The brain and spinal cord were not necessarily designed by evolution to last longer than approximately 35 years. It is only relatively recently that as a species we have extended our lifespans. Once you go beyond approximately 35 years of age there is a gradual loss of nerve cells, axons and synapses. This explains why as we get older we notice the effects of ageing; reduced vision, loss of hearing, poor balance and, sadly, age-related cognitive impairment. In short, life after 20 or 30 years is an age-dependent neurodegenerative disease, which is sexually transmitted.
If we live long enough we will all develop cognitive impairment. What protects us from age-related changes is so-called brain reserve, i.e. the size of the brain and spinal cord, and cognitive reserve, which relates to education level and environmental enrichment. We know that MS reduces both brain and cognitive reserve and as a result MSers have reduced reserve and hence the buffer that protects them from the impact of ageing. In other words MSers age earlier.
Another downside of ageing is that repair mechanisms also start to fail. In the paper below neural progenitor cells (NPCs) from MSers with progressive MS have been found to express cellular ageing markers when compared with age-matched controls, implying that cellular ageing or senescence is an active process in progressive MS and contributes to limited remyelination and recovery.
I suspect one of the reasons why the effectiveness of DMTs fall-off with age is that some of the treatment effects are due to the recovery of function when you switch off inflammation. The less recovery of function the less the will be the relative effectiveness of the particular DMT being studied.
Can you do anything about premature or early ageing? Yes, you can. We know from studies in the general population there are many things that MSers can do to maximise brain and cognitive reserve. This is called Brain Health and involves lifestyle factors such as exercise, diet, sleep and avoiding smoking and excessive alcohol consumption. It is also important to screen pwMS for comorbidities or other diseases and have them treated; these include smoking, hypertension, diabetes, obesity and abnormal lipids. As for diet, there have not been any that have been studied extensively enough in MS. However, data from animal models and other fields indicate that calorie restricted, intermittent fasting and ketogenic diets have the most promise with regard to brain health. However, I need more evidence of their beneficial effects before promoting these diets as an adjunctive treatment for MS.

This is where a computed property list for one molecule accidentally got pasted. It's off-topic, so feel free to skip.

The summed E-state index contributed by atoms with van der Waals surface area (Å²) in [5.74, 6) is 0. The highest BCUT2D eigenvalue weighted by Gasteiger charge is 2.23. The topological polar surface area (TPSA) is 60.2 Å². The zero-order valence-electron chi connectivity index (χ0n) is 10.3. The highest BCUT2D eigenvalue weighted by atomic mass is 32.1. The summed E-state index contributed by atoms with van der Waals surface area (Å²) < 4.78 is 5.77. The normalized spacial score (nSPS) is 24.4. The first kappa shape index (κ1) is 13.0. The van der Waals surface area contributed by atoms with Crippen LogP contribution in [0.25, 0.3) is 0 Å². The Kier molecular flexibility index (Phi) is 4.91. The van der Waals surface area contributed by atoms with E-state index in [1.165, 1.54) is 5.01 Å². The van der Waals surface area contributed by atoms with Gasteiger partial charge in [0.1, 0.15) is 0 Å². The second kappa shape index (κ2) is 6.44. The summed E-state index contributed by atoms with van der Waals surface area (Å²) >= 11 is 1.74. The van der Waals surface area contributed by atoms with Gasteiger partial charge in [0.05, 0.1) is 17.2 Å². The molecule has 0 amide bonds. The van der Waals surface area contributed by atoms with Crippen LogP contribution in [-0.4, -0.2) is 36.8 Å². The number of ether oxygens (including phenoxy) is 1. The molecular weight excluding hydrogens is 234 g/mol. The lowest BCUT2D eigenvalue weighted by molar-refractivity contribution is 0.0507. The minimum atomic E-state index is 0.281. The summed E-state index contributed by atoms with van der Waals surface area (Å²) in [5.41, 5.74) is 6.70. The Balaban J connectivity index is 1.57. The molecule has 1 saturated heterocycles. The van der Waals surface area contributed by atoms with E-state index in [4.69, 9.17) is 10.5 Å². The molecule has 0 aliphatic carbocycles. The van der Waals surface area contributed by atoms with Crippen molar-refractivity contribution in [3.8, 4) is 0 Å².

For those of you are interested dimethyl fumarate (DMF) triggers some of the anti-ageing pathways linked to these diets. Therefore, DMF may be working in MS as an anti-ageing drug already. The question I have is does enough DMF get into the CNS to have an effect on the end organ or is its potential anti-ageing mechanisms limited to the systemic compartment?
Please note that ageing is a biological process and as we decode the molecular programmes that cause ageing we may be able to develop treatments that reverse or slow down ageing. An example of this is metformin, a drug for treating diabetes that has recently been shown by Robin Franklin in Cambridge to reprogramme oligodendrocyte precursors in older animals to behave as if they were young cells and become more efficient at remyelinating axons. I, therefore, envisage a future in which we use anti-ageing drugs as add-on therapy to treat MS.
Nicaise et al. Cellular senescence in progenitor cells contributes to diminished remyelination potential in progressive multiple sclerosis. Proc Natl Acad Sci U S A. 2019 Apr 30;116(18):9030-9039.
Cellular senescence is a form of adaptive cellular physiology associated with aging. Cellular senescence causes a proinflammatory cellular phenotype that impairs tissue regeneration, has been linked to stress, and is implicated in several human neurodegenerative diseases. We had previously determined that neural progenitor cells (NPCs) derived from induced pluripotent stem cell (iPSC) lines from patients with primary progressive multiple sclerosis (PPMS) failed to promote oligodendrocyte progenitor cell (OPC) maturation, whereas NPCs from age-matched control cell lines did so efficiently. Herein, we report that expression of hallmarks of cellular senescence were identified in SOX2+ progenitor cells within white matter lesions of human progressive MS (PMS) autopsy brain tissues and iPS-derived NPCs from patients with PPMS. Expression of cellular senescence genes in PPMS NPCs was found to be reversible by treatment with rapamycin, which then enhanced PPMS NPC support for oligodendrocyte (OL) differentiation. A proteomic analysis of the PPMS NPC secretome identified high-mobility group box-1 (HMGB1), which was found to be a senescence-associated inhibitor of OL differentiation. Transcriptome analysis of OPCs revealed that senescent NPCs induced expression of epigenetic regulators mediated by extracellular HMGB1. Lastly, we determined that progenitor cells are a source of elevated HMGB1 in human white matter lesions. Based on these data, we conclude that cellular senescence contributes to altered progenitor cell functions in demyelinated lesions in MS. Moreover, these data implicate cellular aging and senescence as a process that contributes to remyelination failure in PMS, which may impact how this disease is modeled and inform development of future myelin regeneration strategies.